"Injustice: Gods Among Us" (Xbox 360 (version reviewed), PS3, Wii U; T for Teen.) is NetherRealm Studios' follow-up to the wildly popular "Mortal Kombat" reboot in 2011. This time, the team brings its taste for the theatrical to the DC Comics universe. "Injustice" is still a fighting game, but one that breaks conventions often seen in the genre.
The game features an impressive roster of 24 characters, all taken from the pages of DC lore. Favorites such as Batman, Superman and Wonder Woman are included as well as some lesser known heroes and villains such as Shazam and Ares.
The cast is included in an original comic-style story created just for the game. The narrative deals with an alternate dimension that contains the same superheroes but different alliances. Stories that tread down the road of alternate dimensions usually end up being a confusing mess, but the writers nailed an intriguing tale that puts DC characters into unconventional roles. The game's single-player story mode will appeal to serious comic enthusiasts as well as casual fans.
As interesting as the story is, it's the gameplay that gives "Injustice" its character. This is a one-on-one fighter that puts style over all else. Heroes and villains go head-to-head in DC locales such as Gotham, Metropolis, Atlantis, Arkham Asylum and Wayne Manor, just to name a few.
Nearly every stage is actually two or three stages thanks to slick transitions, which occur when a character is knocked into the left or right border of the stage. A highly entertaining cut scene shows the character flying through walls, objects and even other DC characters that deal damage and take fighters to a new section of the stage. A fight may begin on the front lawn of Wayne Manor but end up in the dining room.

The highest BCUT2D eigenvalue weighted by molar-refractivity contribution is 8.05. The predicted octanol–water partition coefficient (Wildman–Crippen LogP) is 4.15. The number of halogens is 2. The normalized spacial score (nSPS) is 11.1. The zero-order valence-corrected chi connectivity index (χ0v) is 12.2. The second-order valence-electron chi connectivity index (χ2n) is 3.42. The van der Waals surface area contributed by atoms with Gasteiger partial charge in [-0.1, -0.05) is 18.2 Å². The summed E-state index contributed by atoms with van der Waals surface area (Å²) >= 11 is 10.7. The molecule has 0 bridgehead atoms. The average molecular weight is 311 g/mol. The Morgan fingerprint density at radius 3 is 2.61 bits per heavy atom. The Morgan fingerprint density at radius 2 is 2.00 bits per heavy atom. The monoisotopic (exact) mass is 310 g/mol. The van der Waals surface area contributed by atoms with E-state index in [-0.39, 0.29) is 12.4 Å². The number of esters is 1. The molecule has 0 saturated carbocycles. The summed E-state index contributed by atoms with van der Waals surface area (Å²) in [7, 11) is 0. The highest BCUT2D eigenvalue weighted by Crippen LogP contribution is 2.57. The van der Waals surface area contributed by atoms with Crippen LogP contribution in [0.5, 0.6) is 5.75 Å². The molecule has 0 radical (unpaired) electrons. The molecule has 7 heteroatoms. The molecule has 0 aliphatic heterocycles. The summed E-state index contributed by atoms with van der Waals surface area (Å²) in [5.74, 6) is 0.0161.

"Injustice" isn't just a shiny fighting game that's missing an emphasis on competition. The stages have as much cosmetic detail as they do function. "Injustice" is one of the rare fighting games with interactive objects scattered throughout a stage. These objects can be used by either player to deal massive amounts of damage to the opponent. However, as polished as the characters and stages are, the controls sometimes suffer. They occasionally feel imprecise, especially when trying to execute a tricky special move.
Controls aside, it's the transitions and objects that give "Injustice" its flair. It's appealing at first glance when someone sees Solomon Grundy launching Deathstroke through the walls of the Fortress of Solitude. This is an intentional device from NetherRealm, a video game company that's broadening the fighting genre audience.
NetherRealm continues its habit of putting a ton of content into its games. In "Injustice," there's the three- to five- hour story, classic ladder-style battles that unlock character-specific endings, online play, unlockables such as costumes and soundtracks, and the S.T.A.R. Labs trials, which are character-specific mini-games that offer a serious challenge. There are more than 100 trials in this mode.
"Injustice: Gods Among Us" is an important release for fighting and comic fans alike with a little something for the competitor and the newcomer to the fight-game genre. Its excellent comic book story and heavy layer of polish make it a must-try game for fans of the DC Universe. For gamers who've been looking forward to it, the game delivers a top-notch experience that is bound to take up many hours to come.